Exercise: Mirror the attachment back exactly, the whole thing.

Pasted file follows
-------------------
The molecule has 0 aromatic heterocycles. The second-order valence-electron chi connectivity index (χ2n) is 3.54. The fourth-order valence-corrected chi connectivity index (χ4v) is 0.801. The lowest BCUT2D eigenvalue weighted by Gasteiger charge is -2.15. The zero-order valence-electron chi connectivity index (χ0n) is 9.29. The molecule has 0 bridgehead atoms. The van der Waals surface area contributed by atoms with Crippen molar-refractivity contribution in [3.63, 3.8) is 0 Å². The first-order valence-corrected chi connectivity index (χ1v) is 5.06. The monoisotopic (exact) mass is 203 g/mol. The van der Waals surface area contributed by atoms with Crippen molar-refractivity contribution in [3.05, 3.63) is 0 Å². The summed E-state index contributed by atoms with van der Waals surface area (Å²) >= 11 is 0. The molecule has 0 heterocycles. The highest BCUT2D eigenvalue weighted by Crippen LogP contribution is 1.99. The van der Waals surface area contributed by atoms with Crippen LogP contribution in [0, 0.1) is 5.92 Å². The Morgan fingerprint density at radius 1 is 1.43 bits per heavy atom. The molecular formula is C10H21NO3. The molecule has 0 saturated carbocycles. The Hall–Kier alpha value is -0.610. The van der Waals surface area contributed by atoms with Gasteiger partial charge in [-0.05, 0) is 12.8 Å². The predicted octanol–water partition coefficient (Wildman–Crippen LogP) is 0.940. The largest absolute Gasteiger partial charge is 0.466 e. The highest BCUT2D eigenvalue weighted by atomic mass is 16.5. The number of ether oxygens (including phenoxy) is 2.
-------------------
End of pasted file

The molecule has 0 aromatic heterocycles. The second-order valence-electron chi connectivity index (χ2n) is 3.54. The fourth-order valence-corrected chi connectivity index (χ4v) is 0.801. The lowest BCUT2D eigenvalue weighted by Gasteiger charge is -2.15. The zero-order valence-electron chi connectivity index (χ0n) is 9.29. The molecule has 0 bridgehead atoms. The van der Waals surface area contributed by atoms with Crippen molar-refractivity contribution in [3.63, 3.8) is 0 Å². The first-order valence-corrected chi connectivity index (χ1v) is 5.06. The monoisotopic (exact) mass is 203 g/mol. The van der Waals surface area contributed by atoms with Crippen molar-refractivity contribution in [3.05, 3.63) is 0 Å². The summed E-state index contributed by atoms with van der Waals surface area (Å²) >= 11 is 0. The molecule has 0 heterocycles. The highest BCUT2D eigenvalue weighted by Crippen LogP contribution is 1.99. The van der Waals surface area contributed by atoms with Crippen LogP contribution in [0, 0.1) is 5.92 Å². The Morgan fingerprint density at radius 1 is 1.43 bits per heavy atom. The molecular formula is C10H21NO3. The molecule has 0 saturated carbocycles. The Hall–Kier alpha value is -0.610. The van der Waals surface area contributed by atoms with Gasteiger partial charge in [-0.05, 0) is 12.8 Å². The predicted octanol–water partition coefficient (Wildman–Crippen LogP) is 0.940. The largest absolute Gasteiger partial charge is 0.466 e. The highest BCUT2D eigenvalue weighted by atomic mass is 16.5. The number of ether oxygens (including phenoxy) is 2.